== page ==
Lucas Matthysse knocked down LaMont Peterson in the second round and won in the third. (Al Bello/Getty Images)
ATLANTIC CITY -- Three thoughts from Lucas Matthysse's knockout win over Lamont Peterson ...
1. Matthysse is scary good. Yes, Matthysse has two losses on his résumé, narrow defeats to Devon Alexander and Zab Judah. Yes, they were his two biggest fights. But in blowing away Peterson on Saturday, Matthysse firmly established himself as the most dangerous fighter in the junior welterweight division. Because this was never close. Peterson was clearly wary of Matthysse's power early, fighting backing up, trying to keep Matthysse at bay with his jab. But Matthysse is relentless. He stalked Peterson in the second round, dropping him with a crushing right hand. In the third, Matthysse dropped Peterson again. Referee Steve Smoger allowed a wobbly Peterson to continue -- "He's a champion," Smoger told me afterwards. "I wanted to give him one more shot." -- but Matthysse stormed in to close the show, dropping Peterson again, forcing Smoger to wave it off. Make no mistake, Lamont Peterson is a very good fighter and a legitimate titleholder. But Matthysse simply destroyed him.
2. Can anyone stand up to that power? Watching Matthysse walk through Peterson made me wonder: How did Alexander and Judah stand up to this? After the fight, Bernard Hopkins walked over to press row and said that if he were fighting Matthysse, the crowd would be booing for the first six rounds. "Because I'd be running," Hopkins said. "I'd be trying to tire him out."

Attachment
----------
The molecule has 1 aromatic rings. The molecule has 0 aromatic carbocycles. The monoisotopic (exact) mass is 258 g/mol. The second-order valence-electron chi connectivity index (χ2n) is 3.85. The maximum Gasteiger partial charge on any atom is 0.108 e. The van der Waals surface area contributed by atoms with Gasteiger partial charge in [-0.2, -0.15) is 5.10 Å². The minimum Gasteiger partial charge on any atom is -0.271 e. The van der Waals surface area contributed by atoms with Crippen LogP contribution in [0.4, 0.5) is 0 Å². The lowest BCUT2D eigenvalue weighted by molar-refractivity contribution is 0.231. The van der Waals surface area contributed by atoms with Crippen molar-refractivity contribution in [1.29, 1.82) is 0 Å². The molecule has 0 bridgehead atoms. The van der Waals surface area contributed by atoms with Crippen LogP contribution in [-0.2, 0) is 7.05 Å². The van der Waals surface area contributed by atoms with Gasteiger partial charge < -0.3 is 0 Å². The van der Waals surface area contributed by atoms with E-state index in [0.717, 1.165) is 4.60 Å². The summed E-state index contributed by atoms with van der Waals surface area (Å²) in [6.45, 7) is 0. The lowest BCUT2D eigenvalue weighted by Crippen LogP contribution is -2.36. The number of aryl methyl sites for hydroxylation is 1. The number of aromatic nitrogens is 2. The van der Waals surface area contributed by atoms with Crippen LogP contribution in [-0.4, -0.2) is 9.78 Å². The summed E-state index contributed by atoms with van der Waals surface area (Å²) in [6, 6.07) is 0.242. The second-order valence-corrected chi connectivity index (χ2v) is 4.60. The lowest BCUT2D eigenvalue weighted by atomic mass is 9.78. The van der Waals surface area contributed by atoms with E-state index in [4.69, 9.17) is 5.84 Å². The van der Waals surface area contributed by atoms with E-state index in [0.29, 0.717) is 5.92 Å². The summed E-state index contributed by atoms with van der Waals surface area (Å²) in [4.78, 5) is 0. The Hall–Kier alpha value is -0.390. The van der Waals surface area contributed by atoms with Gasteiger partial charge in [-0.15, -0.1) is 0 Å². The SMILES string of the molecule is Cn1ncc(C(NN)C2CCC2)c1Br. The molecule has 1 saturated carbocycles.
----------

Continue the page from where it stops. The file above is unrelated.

And maybe that's the only way to beat Matthysse. He can get a little wild -- Matthysse actually went down after swinging and missing on a wild left hook -- which could make him prone to fatigue in the later rounds. But nobody in this division can stand and trade with him. Nobody.
3. Bring on Danny Garcia. Golden Boy Promotions CEO Richard Schaefer made it clear before the fight: The winner gets a shot at WBC titleholder Danny Garcia. Matthysse has been chasing Garcia for more than a year and unless Al Haymon -- the shadowy advisor who represents both Garcia and Matthysse -- stands in the way of it, Golden Boy and Showtime will make it in the fall. Schaefer floated the possibility of a Garcia/Matthysse headlined card in Washington D.C., with Peterson, whose IBF junior welterweight title was not at stake against Matthysse because of a technicality, defending his belt on the undercard against Judah.
Will Garcia fare any better? Garcia is coming off a win over Judah, who he outboxed in a decision last month. And he has more power than anyone Matthysse has fought before. But Hopkins said if it was up to him, he wouldn't make the fight. He said that Garcia is "tailor made" for Matthysse, and if Garcia does want to stand toe-to-toe with Matthysse, he's right.
-- Chris Mannix